Economy | Discuss Japan-Japan Foreign Policy Forum - Part 2

Archives : Economy

No.50
Economy, No.50  Oct. 16, 2018

Points of Discussion Concerning the Strategic Energy Plan I: The nuclear power replacement strategy

< Key Points > Fifty years from now, no operational nuclear power reactors in Japan Postponements by politicians and bureaucrats have resulted in an absence of nuclear strategy and playmakers Deferred development of less toxic reactors to replace Monju The Basic Energy Plan is revised every four years with the fifth plan about to be approved by Cabinet decision. Based on the Basic Act on Energy Policy enacted in 2002, the Basic Energy Plan indicates the guiding principles for Japan’s medium and long-term energy policy. The first plan was formulated in 2003. Since then, the plan has been revised at intervals of three to four years. The fourth plan was formulated in 2014 as a result of the first reforms in the wake of the accident at the TEPCO Fukushima Daiichi Nuclear Power Plant in 2011.     As a result, the Long-Term Energy Demand and ... ... [Read more]

No.49
Economy, No.49  Sept. 2, 2018

Can we learn from history, or do we simply repeat history?—Trump’s trade policy from an economics perspective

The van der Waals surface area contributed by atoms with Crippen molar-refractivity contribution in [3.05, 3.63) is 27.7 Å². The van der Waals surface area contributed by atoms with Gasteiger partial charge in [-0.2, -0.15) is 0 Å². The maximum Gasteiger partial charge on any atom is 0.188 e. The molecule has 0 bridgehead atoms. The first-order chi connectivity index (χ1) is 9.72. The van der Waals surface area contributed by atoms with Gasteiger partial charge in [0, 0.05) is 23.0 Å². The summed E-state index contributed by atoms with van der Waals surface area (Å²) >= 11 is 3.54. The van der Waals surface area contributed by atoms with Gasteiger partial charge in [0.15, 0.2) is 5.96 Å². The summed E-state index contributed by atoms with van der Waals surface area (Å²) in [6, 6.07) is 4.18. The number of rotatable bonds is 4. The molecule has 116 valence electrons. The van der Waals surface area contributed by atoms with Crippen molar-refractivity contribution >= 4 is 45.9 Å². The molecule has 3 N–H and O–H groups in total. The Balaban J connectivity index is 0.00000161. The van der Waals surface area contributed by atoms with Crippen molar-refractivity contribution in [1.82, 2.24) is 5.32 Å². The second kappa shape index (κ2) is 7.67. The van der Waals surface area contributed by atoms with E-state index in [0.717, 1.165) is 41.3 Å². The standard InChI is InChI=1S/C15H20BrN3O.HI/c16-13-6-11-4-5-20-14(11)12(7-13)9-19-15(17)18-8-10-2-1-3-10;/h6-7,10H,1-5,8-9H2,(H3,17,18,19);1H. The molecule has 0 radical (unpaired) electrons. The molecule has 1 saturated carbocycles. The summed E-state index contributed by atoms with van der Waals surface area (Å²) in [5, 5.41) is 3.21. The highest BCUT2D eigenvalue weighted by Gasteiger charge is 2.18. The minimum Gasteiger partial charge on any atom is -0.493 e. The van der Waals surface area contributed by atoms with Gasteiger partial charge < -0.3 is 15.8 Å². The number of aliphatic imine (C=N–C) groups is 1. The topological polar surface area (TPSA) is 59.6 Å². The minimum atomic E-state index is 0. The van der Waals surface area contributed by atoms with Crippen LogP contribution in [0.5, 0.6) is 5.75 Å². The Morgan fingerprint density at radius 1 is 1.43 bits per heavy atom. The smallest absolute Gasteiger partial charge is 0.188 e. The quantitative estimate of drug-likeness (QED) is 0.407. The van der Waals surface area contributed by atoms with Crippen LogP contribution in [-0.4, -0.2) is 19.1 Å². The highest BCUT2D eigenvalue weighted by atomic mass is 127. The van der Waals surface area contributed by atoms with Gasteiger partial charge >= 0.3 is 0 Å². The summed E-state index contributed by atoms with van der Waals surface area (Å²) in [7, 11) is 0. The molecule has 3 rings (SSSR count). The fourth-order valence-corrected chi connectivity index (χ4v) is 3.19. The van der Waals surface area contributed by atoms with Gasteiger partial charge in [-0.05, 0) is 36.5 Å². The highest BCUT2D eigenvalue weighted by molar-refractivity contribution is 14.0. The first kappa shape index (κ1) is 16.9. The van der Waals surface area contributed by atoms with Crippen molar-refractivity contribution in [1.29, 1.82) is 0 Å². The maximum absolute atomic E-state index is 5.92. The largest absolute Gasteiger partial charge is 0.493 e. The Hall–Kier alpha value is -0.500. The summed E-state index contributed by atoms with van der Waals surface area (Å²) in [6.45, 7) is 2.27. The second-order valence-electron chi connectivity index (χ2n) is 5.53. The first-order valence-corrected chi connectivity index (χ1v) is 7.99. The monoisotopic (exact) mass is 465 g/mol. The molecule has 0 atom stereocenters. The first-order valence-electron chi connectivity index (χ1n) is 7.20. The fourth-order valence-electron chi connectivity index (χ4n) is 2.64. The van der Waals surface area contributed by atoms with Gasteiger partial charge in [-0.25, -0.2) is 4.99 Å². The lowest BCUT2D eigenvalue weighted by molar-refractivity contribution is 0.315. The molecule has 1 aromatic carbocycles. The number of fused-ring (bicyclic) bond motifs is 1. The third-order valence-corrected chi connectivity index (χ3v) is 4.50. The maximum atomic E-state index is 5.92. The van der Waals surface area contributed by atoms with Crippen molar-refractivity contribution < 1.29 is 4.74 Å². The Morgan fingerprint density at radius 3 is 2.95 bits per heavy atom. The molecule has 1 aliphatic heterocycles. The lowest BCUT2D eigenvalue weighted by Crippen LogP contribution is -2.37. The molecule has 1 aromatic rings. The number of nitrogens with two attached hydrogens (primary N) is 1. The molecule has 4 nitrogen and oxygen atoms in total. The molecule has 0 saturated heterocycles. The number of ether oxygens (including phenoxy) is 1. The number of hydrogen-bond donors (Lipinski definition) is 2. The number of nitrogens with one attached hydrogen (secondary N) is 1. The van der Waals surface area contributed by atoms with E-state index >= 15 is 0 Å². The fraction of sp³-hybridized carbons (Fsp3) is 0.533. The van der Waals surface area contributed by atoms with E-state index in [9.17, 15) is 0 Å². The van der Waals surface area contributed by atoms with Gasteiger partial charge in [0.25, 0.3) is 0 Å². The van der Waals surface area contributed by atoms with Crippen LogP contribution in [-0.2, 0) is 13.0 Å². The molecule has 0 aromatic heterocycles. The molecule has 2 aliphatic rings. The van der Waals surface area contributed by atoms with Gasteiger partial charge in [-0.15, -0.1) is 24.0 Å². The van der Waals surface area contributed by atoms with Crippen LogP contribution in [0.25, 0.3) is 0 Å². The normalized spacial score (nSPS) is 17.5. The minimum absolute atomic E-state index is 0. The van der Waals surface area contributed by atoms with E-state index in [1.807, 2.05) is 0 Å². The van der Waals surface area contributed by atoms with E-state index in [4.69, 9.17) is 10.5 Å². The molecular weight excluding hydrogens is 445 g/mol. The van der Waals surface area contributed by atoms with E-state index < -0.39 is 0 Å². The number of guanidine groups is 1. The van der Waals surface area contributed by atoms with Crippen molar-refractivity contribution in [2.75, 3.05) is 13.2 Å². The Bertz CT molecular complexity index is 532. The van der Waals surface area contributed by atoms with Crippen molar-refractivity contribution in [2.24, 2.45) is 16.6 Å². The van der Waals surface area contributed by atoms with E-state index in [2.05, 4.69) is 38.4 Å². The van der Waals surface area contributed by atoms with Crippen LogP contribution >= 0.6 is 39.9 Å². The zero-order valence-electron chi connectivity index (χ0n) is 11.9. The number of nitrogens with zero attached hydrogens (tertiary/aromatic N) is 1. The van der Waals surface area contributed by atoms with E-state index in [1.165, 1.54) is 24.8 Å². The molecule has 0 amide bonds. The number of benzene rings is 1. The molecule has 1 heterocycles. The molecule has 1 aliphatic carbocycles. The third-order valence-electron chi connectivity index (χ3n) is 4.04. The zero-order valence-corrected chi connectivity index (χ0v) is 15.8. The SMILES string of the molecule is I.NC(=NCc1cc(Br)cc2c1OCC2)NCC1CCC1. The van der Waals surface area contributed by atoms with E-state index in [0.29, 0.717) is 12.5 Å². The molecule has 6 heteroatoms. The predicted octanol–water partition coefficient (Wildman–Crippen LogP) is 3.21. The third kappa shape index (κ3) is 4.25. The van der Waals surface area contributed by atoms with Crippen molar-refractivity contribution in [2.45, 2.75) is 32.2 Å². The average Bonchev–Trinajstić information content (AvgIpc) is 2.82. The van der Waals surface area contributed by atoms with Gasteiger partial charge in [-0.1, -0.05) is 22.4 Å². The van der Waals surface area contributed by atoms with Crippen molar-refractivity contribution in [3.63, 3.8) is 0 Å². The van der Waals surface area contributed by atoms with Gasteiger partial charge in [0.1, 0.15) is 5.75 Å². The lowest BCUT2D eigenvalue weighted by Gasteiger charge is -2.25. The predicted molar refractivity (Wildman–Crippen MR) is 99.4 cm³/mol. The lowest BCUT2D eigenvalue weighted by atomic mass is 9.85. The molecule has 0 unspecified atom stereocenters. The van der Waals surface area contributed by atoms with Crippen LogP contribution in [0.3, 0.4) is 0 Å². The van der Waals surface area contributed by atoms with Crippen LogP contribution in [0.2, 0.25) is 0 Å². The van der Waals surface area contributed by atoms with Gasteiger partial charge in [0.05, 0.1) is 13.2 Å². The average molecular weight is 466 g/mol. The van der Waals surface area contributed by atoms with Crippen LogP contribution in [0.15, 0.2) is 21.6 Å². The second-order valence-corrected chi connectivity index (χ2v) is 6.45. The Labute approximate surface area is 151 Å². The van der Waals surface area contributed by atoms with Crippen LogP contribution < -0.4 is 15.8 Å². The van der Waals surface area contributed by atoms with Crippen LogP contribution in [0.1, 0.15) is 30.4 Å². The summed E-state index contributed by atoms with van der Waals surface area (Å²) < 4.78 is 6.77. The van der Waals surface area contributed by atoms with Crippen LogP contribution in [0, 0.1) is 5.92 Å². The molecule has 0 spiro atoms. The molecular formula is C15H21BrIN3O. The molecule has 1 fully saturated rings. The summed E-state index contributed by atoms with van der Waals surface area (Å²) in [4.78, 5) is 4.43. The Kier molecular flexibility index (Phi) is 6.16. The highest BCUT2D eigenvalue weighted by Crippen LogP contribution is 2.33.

When similar events occur In his book Manias, Panics, and Crashes: A History of Financial Crisis, C. P. Kindleberger, the economic historian who analyzed the history of financial crises, adopts quite a gloomy historical perspective on the interactions between economic systems and people. Bubbles occur when mania (hyper-optimism) becomes prevalent in society. However, bubbles will burst at some point, causing panic and, in the end, plunging economic systems into collapse and panic. Have we not been through these processes any number of times in the modern era? Such hyper-optimism suggests a social climate where the prevalent economic behavior is excitable, yet relaxed about reckless borrowing and lending, believing all will be well. The pattern of manias, panics, and crashes applies unchanged to the collapse of the bubble economy in Japan in the late 1980s, the United States at the time of the Lehman Brothers ... ... [Read more]

No.48
Economy, No.48  Aug. 16, 2018

Prospects for the RCEP Negotiations: Protecting the Liberal Economic Order